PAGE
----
How to Sharpen Your Film Scans by James Baturin

How to Sharpen Film Scans by James Baturin on Shoot It With Film
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Written by James Baturin

Scanning is a great way to make digital files of your physical negatives.

I’ve been scanning my negatives for a few years now with an Epson V600 scanner (find on Amazon), and it works great. But sometimes the scanner renders the scans a bit soft where they look out of focus even if the photo itself is sharp.

Whether this is an issue with the scanner glass or just the way it renders the image, I wanted to find a way to sharpen my film negative scans while keeping the natural look of the film.

How to Sharpen Your Film Scans
How to Sharpen Your Film Scans
How to Sharpen Film Scans by James Baturin on Shoot It With Film

Sharpening Film Scans with the Scanner vs. Photoshop

For a while, I was using the default “unsharp mask” in the scanner software settings. It’s essentially a sharpening filter that is applied by the scanner directly to the scan.

While this did make my film images sharper (and was more than sufficient for the purposes of posting film photos on social media), once I started trying to print photos of my digital scans, I didn’t love the way the unsharp mask rendered the grain of the film.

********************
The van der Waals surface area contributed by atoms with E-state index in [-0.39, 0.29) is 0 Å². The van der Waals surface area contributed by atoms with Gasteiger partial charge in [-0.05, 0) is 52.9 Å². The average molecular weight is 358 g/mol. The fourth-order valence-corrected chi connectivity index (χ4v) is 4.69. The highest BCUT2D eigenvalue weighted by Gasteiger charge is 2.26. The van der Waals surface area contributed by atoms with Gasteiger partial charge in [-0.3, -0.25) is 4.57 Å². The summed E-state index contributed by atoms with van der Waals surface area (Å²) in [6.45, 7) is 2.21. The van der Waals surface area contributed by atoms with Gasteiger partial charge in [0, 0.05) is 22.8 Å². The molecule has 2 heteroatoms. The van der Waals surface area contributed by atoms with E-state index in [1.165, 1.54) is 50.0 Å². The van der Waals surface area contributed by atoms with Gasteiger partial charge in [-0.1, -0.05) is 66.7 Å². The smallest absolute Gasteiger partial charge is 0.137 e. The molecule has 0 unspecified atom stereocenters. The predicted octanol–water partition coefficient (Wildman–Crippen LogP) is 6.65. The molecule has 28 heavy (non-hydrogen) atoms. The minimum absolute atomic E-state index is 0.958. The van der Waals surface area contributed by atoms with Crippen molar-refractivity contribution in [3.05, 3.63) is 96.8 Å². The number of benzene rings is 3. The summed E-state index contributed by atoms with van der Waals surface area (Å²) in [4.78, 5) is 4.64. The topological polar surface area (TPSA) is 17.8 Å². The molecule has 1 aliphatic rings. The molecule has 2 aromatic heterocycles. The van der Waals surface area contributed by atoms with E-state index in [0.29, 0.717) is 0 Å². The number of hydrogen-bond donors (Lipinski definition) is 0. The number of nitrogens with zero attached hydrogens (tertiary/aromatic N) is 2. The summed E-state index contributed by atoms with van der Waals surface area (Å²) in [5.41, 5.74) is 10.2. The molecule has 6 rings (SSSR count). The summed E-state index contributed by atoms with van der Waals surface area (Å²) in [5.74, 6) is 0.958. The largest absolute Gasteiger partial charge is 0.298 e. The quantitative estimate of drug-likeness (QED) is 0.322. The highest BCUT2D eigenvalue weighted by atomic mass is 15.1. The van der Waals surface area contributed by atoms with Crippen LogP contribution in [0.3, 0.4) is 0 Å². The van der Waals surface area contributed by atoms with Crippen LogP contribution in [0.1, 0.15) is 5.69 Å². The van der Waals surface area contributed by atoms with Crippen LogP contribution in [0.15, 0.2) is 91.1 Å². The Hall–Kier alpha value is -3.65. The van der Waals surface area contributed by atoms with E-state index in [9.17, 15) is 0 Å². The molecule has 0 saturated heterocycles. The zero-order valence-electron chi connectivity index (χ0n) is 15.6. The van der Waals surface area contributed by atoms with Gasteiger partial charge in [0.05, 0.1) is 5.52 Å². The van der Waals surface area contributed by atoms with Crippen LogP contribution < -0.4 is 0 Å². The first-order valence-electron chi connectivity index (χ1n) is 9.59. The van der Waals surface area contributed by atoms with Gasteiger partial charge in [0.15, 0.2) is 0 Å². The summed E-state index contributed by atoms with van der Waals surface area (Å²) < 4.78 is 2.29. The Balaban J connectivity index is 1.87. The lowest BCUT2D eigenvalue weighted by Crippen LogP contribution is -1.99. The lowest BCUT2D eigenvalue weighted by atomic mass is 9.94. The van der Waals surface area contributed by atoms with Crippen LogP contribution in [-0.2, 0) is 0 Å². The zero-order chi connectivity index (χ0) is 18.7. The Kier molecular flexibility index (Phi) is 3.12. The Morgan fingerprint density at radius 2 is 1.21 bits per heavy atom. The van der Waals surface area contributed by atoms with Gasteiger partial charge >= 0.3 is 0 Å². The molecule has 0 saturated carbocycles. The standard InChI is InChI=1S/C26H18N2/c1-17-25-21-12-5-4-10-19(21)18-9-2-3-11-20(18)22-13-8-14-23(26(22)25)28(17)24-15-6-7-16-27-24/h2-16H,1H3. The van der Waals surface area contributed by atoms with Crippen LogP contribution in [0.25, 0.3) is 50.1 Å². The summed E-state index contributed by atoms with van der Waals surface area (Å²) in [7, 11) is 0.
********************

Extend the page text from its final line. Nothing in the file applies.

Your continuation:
To me, it looked harsh and a bit too much like a digital simulation trying to be what grain actually looks like.

How to Sharpen Film Scans by James Baturin on Shoot It With Film
No sharpening applied
How to Sharpen Film Scans by James Baturin on Shoot It With Film
Sharpening using the Unsharp Mask with the scanner software

I’m not very savvy in Lightroom or Photoshop, and after a few unsuccessful searches through online forums, I decided to go to my film guy at the local camera shop for advice.

“Oh, high pass,” he said without skipping a beat in response to my question.

He went on to explain that “high pass” is essentially a filter that can be applied in Photoshop for sharpening photos. He explained how to use it, and it seemed pretty simple, even for a Photoshop newbie like me.

So I went home, followed his instructions to sharpen my film scans and was actually very pleased with the results. I was looking for a subtle change, but for those who want a bit more sharpness the high pass filter gives you that option, too.

So here’s how to use the high pass filter in photo shop to sharpen your film negative scans!

How to Sharpen Film Scans by James Baturin on Shoot It With Film
Sharpening using the High Pass filter

Using the High Pass Filter

As I said, applying the high pass filter in Photoshop is pretty simple. Here’s how to do it:

  1. Open your negative scan (scanned without the scanner’s unsharp mask) in Photoshop, and make any other edits to your photo that you were planning to do (contrast adjustments, spot touch dust/hairs, etc.).
  1. Create a copy of the background layer in the layers menu. Do this by right clicking on the background later in the layers dropdown menu and click “duplicate layer” (or CTRL+J on Windows or Command+J on Mac).
How to Sharpen Film Scans by James Baturin on Shoot It With Film
Duplicate layer
  1. With the duplicate layer selected, click on “Filter” on the top menu bar. In the drop down menu click “Other” and then “High Pass.” Your image should turn a color close to middle grey, with a faint outline of the edges in your image. This will allow you to see the effect of the filter as the outline of your image will get more prominent as you increase sharpness.